HITS & MYTHS
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Health: true or false?

If you go out with wet hair, will you catch a cold?

PUBLISHED : Monday, 16 February, 2015, 6:02am
UPDATED : Friday, 17 April, 2015, 1:02pm

Will you catch a cold if you go out with wet hair?

The straight answer: No

 

The facts: As youngsters, we were warned to never step out of the house with wet hair - and especially if it was raining or freezing outside.

The reason? The dampness of your head combined with the bone-chilling air could leave you more susceptible to a cold. But the idea that you can fall sick from being outdoors with wet hair is false, says Dr Winnie Mui, a general practitioner at Doctor Laura Bramley & Partners in Central.

The real cause of the common cold, which affects the upper respiratory tract, including the sinuses, is exposure to one of more than 200 viruses, the most common of which are called rhinoviruses.

The virus attaches itself to, and attacks the lining of the nose and throat, causing inflammation in these areas. Once you have been infected, you become contagious for a couple of days before the actual symptoms begin and remain contagious until all the symptoms disappear.

It's not unusual for adults to have between two and four colds a year. Infants and young children are likely to suffer from a cold more often - about six to eight times a year.

The symptoms of a cold include nasal stuffiness, a runny nose, sneezing, a cough, body chills, and a dry, scratchy or sore throat. If you've caught one, it's likely that you contracted the virus from an infected person.

Mui says the cold virus is generally transmitted through droplets from the infected person's mouth or nose when he coughs or sneezes around you.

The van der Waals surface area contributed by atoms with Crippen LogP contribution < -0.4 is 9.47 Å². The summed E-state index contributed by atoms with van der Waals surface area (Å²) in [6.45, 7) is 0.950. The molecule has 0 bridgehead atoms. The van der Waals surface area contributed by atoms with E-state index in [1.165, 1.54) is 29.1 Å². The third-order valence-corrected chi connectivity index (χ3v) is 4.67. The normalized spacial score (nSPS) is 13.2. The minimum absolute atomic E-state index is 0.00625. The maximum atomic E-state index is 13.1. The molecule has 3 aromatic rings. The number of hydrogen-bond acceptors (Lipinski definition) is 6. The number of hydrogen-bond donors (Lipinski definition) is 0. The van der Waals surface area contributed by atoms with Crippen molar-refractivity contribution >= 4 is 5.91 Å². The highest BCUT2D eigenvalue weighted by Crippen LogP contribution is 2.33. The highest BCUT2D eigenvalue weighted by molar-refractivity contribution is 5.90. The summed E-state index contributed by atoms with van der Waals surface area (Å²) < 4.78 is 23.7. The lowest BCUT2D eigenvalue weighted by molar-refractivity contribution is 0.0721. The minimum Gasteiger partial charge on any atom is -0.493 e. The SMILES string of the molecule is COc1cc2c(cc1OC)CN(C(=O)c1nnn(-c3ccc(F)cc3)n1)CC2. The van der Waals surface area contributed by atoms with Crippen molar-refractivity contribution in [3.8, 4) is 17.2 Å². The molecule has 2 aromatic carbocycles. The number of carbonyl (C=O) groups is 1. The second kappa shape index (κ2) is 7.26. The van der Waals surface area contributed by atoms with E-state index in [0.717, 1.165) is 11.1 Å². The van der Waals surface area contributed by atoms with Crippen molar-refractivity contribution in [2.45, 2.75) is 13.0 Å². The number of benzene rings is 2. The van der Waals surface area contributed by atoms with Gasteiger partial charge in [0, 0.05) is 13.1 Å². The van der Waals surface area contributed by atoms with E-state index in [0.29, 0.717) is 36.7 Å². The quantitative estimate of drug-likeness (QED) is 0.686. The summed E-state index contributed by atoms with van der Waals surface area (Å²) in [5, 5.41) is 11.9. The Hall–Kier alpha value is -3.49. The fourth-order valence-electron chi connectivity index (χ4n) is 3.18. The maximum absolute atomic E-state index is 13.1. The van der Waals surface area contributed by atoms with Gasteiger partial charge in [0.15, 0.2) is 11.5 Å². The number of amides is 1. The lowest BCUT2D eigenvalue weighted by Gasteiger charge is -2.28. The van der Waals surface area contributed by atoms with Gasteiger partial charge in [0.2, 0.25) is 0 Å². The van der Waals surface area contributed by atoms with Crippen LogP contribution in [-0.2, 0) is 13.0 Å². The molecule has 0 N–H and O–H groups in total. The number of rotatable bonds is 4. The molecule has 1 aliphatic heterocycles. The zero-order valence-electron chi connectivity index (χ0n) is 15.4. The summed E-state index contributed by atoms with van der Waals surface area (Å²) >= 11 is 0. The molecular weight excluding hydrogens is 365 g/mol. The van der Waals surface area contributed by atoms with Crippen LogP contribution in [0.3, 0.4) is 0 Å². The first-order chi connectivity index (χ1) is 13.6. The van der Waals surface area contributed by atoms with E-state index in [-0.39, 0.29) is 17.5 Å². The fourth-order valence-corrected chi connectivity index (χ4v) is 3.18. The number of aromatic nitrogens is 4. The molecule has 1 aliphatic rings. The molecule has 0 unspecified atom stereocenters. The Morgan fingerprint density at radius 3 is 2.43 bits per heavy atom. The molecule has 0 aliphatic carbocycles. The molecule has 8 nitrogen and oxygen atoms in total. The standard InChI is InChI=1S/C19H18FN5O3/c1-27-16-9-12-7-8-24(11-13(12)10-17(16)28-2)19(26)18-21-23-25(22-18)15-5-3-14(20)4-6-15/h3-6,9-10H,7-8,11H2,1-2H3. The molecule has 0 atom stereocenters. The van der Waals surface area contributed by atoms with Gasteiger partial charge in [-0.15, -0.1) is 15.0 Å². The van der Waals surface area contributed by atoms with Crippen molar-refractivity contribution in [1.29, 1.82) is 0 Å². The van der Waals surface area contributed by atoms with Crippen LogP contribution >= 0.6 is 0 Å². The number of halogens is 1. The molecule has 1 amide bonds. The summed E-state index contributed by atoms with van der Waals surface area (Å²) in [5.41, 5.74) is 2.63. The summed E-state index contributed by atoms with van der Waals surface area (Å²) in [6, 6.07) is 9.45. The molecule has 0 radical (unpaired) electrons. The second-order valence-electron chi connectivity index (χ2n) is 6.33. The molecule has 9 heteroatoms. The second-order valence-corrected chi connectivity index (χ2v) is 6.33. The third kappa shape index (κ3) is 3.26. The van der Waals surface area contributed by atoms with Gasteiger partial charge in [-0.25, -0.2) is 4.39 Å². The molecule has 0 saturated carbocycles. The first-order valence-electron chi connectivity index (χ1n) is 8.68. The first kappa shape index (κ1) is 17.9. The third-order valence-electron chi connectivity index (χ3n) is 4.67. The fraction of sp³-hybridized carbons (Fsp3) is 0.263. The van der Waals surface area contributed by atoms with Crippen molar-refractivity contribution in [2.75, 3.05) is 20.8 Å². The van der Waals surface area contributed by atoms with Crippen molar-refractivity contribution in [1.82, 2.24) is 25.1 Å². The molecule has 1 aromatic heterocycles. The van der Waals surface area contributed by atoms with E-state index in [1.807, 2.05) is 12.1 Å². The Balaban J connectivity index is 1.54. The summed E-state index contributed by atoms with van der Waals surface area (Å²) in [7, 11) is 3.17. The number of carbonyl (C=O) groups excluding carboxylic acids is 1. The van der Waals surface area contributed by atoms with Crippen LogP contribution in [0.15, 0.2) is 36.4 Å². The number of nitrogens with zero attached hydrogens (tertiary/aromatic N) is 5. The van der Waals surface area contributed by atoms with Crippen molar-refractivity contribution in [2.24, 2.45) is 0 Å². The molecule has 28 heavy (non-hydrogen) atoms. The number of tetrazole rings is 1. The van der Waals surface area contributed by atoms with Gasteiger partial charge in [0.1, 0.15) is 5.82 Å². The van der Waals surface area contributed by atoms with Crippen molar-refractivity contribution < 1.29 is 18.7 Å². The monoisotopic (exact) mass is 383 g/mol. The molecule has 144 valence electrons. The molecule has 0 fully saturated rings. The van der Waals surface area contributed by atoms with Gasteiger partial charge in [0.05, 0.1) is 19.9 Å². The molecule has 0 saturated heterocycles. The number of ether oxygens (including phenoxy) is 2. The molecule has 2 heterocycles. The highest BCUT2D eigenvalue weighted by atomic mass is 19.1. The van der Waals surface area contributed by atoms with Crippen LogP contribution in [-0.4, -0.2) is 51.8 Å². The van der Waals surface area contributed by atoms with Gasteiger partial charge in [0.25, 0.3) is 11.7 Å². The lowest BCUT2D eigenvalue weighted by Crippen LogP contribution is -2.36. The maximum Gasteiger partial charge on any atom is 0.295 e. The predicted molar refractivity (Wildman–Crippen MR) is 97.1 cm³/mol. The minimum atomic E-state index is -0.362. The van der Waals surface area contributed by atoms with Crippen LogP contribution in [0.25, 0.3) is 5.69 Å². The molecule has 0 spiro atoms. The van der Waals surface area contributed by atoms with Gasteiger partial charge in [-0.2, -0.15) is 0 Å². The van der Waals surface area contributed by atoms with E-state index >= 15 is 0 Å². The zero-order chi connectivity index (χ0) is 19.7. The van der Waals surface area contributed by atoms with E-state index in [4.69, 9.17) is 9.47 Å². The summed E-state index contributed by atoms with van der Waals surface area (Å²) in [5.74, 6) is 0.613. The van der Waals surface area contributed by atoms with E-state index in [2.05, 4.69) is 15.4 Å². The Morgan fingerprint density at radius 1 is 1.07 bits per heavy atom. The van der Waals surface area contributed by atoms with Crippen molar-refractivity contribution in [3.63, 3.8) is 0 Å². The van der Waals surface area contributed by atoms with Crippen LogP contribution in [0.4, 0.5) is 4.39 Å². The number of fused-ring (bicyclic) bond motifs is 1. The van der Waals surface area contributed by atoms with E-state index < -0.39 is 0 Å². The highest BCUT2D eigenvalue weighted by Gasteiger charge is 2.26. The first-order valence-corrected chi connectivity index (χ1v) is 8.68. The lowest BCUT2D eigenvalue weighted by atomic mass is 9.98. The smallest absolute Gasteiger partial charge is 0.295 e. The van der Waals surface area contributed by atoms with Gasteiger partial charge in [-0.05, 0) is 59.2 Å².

You can also catch a cold if you touch something that has been contaminated with the virus, such as a door handle, a computer keyboard, a counter-top, or a utensil, and then touch your nose or mouth after.

When your immune system has been compromised as a result of stress or fatigue, or if you suffer from certain allergies that affect your nose or throat, you may be more vulnerable to catching a cold.

To minimise your chances of falling sick, avoid touching your eyes, nose and mouth. If you have to rub your eyes, be sure to wash your hands thoroughly before an after.

It's also wise not to touch public surfaces, as the cold virus can survive on non-porous surfaces for a few hours. Do also practise good hygiene habit. These include washing your hands after using the bathroom, keeping household surfaces clean, and throwing away tissues right after using them.

Maintaining a healthy lifestyle and getting sufficient sleep can strengthen your immune system, and help your body fend off the cold virus before it infects you.